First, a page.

Millions at risk of hacking attacks via outdated routers

Millions of internet users could be at risk of hacking attacks due to using outdated routers from their broadband providers, according to a Which?

An investigation by the consumer site found that old equipment provided by internet service providers (ISPs), including EE, Sky, TalkTalk, Virgin Media, and Vodafone, could be putting users at risk of hackers spying on what they are browsing online or even directing them to malicious websites used by scammers.

Which? investigated 13 old router models and found more than two-thirds, nine of them, had flaws that would likely see them fail to meet requirements proposed in upcoming government laws to tackle the security of connected devices.

Because the legislation is not yet in force, the providers aren’t currently breaking any laws or regulations.

Lab testing identified a range of issues with the routers. These security risks could potentially affect around 7.5 million people, based on the number of respondents who said they were using these router models in Which?’s nationally representative survey.

Around six million people within this group of users could be using a router that has not been updated since 2018 or earlier.

This means the devices have not been receiving security updates which are crucial for defending them against cyber criminals.

The problems uncovered by the investigation on the old router models that failed were:

• Weak default passwords, which in certain circumstances could allow a cyber-criminal to hack the router and access it from anywhere;
• a lack of firmware updates, which are vital for both security and performance;
• a local network vulnerability issue with the EE Brightbox 2. This could give a hacker full control of the device, and for example allow them to add malware or spyware, although they would have to be on the network already to attack.

The survey also suggested that 2.4 million users haven’t had a router upgrade in the past five years.

Old BT and Plusnet routers that Which? tested all passed the security tests – researchers didn’t find password issues, a lack of firmware updates or a local network vulnerability with these devices.

Which? contacted the ISPs about the findings, with most responding by saying they monitor for security threats and provide updates if needed.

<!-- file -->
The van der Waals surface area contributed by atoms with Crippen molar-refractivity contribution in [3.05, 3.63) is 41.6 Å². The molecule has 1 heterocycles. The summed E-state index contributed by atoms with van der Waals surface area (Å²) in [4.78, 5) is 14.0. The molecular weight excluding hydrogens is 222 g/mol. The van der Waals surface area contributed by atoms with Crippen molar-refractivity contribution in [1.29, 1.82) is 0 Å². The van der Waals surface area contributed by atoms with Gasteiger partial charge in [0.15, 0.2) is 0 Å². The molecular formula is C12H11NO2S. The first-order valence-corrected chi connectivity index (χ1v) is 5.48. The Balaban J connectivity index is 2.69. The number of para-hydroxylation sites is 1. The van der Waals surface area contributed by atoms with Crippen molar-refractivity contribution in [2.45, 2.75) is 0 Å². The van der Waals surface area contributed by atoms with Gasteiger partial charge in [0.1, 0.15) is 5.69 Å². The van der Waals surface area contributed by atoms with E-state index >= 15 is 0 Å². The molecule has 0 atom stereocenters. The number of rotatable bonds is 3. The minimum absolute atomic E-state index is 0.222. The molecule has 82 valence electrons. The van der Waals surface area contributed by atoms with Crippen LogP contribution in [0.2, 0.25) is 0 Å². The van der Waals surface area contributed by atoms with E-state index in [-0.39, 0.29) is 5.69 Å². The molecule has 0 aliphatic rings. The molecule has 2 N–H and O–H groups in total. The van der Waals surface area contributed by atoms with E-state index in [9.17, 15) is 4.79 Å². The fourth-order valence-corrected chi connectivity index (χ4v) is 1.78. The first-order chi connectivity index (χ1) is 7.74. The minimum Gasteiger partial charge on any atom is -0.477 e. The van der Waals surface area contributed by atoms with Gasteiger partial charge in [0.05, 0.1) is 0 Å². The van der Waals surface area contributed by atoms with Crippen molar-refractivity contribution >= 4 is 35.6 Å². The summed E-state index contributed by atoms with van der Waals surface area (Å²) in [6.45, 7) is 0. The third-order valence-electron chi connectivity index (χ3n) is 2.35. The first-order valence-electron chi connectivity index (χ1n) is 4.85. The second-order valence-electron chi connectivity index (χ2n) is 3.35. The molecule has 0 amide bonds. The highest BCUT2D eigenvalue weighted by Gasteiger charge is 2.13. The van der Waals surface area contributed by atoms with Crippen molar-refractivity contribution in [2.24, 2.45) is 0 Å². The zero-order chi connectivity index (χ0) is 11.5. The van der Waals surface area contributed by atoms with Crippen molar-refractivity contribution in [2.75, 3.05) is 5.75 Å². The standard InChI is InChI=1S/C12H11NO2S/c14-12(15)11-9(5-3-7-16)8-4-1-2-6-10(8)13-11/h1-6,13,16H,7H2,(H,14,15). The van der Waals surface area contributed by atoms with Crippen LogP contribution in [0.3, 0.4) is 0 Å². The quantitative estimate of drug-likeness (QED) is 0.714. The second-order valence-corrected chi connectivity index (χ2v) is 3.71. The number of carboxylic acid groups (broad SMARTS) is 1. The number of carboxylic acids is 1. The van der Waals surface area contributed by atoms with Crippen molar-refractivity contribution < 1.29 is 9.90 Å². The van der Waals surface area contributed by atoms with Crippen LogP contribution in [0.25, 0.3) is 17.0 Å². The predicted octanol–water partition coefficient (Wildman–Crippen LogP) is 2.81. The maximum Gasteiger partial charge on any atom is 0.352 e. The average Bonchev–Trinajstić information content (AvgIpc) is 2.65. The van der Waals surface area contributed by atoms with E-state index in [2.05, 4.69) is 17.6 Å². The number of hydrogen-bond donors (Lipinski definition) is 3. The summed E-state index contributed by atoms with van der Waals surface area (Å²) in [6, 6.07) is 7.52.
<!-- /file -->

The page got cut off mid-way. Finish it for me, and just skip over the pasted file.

BT Group told Which? that older routers still receive security patches if problems are found – although Which? did find an unfixed vulnerability on the EE (part of the BT Group) Brightbox 2 router.

Apart from Virgin Media, none of the ISPs that Which? contacted gave a clear indication of the number of customers using their old routers.

Virgin said that it did not recognise or accept the findings of the research and that nine in 10 of its customers are using the latest Hub 3 or Hub 4 routers.

However, Which? said that Virgin was counting just paying account holders, whereas the survey was of anyone using routers within a household.

As part of proposed legislation to tackle unsecure devices, Which? is also calling for the government to ban default passwords and also prevent manufacturers from allowing consumers to set weak passwords that may be easily guessable and hackable.

“Given our increased reliance on our internet connections during the pandemic, it is worrying that so many people are still using out-of-date routers that could be exploited by criminals,” said Kate Bevan, Which? computing editor. “Internet service providers should be much clearer about how many customers are using outdated routers and encourage people to upgrade devices that pose security risks.”

Bevan added: “Proposed new government laws to tackle devices with poor security can’t come soon enough – and must be backed by strong enforcement.”

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